Taxation of benefits

Did you know that some benefits from employment are liable to Income Tax whilst other benefits are exempt?

Most benefits from employment that are provided by employers, in addition to one’s salary, are subject to Income Tax in terms of Section 8 (1) (f) of the Income Tax Act [Chapter 23:06]. The following is a summary of the main benefits that an employee may get and the taxation rules that will apply.

Generally, there are two types of benefits that an employee may get in addition to a salary:

  • Benefits-in-kind. These are benefits that an employee receives that cannot be converted into cash but have an ascertainable cash value. Examples include provision of a company car, loans given at a special rate or provision of accommodation.
  • Benefits (other than benefits-in-kind). Examples include vouchers, holidays, payment of an employee's bills and various cash incentives.

The rules applying to benefits-in-kind vary. Generally, the value of the benefit-in-kind is the cost to the employer of providing the benefit less any contribution made by the employee. Special rules apply to the following benefits-in-kind:

  • Motoring benefit
  • Loan benefit
  • Provision of accommodation

All employees who earn more than US$225.00 per month pay tax on the value of any benefits they receive unless if the benefit is exempt from tax.

The taxation of benefits is made literally on the value of the benefit to the employee or on the cost of providing the benefit to the employee. For example, if an employer provides an employee with a cash incentive of US$1,200.00, this is treated as income for tax purposes and is taxed using the monthly Pay As You Earn (PAYE) rates after adding the cash incentive to the monthly salary and making the necessary adjustments for allowable deductions and exemptions.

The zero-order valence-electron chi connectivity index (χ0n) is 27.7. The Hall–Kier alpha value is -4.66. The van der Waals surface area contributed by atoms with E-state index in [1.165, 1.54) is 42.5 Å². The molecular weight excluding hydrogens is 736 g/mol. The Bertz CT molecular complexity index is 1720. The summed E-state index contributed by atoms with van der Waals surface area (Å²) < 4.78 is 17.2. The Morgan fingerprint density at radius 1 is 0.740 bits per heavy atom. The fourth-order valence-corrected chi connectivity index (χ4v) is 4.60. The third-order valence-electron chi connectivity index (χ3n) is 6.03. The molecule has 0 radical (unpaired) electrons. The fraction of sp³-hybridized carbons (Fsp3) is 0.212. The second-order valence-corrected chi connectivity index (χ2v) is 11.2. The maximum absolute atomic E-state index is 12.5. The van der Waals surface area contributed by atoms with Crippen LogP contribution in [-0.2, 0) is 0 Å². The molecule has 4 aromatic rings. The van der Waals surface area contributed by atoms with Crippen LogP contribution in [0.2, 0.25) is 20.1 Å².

Benefits  exempt from tax

There are some benefits that an employee can receive that are not subject to tax. These include:

  • Allowances or value of any benefit, which is granted to any person in full time employment of the State as specified in a Statutory Instrument e.g. housing and transport allowances to civil servants.
  • The value of an allowance in respect of accommodation and transport, or the value of the grant of quarters or a residence to any member of staff of a mission hospital or rural clinic operated or sponsored by any religious body.
  • An amount accruing by way of a benefit in respect of the injury, sickness or death of a person which is paid to the person or his dependants or deceased estate:-
  • by a trade union; or
  • from a benefit fund; or
  • in terms of a policy of insurance covering accident, sickness or death; or
  • by a medical aid society.
  • The value of medical treatment and transport to obtain the same and Medical Aid Society subscriptions, paid by an employer on behalf of his employee or their dependants
  • The portion of entertainment allowance paid to an employee which is expended on the business of the employer.

This is not an exhaustive list and conditions often apply to exemptions and should therefore be checked with the Zimbabwe Revenue Authority.

 
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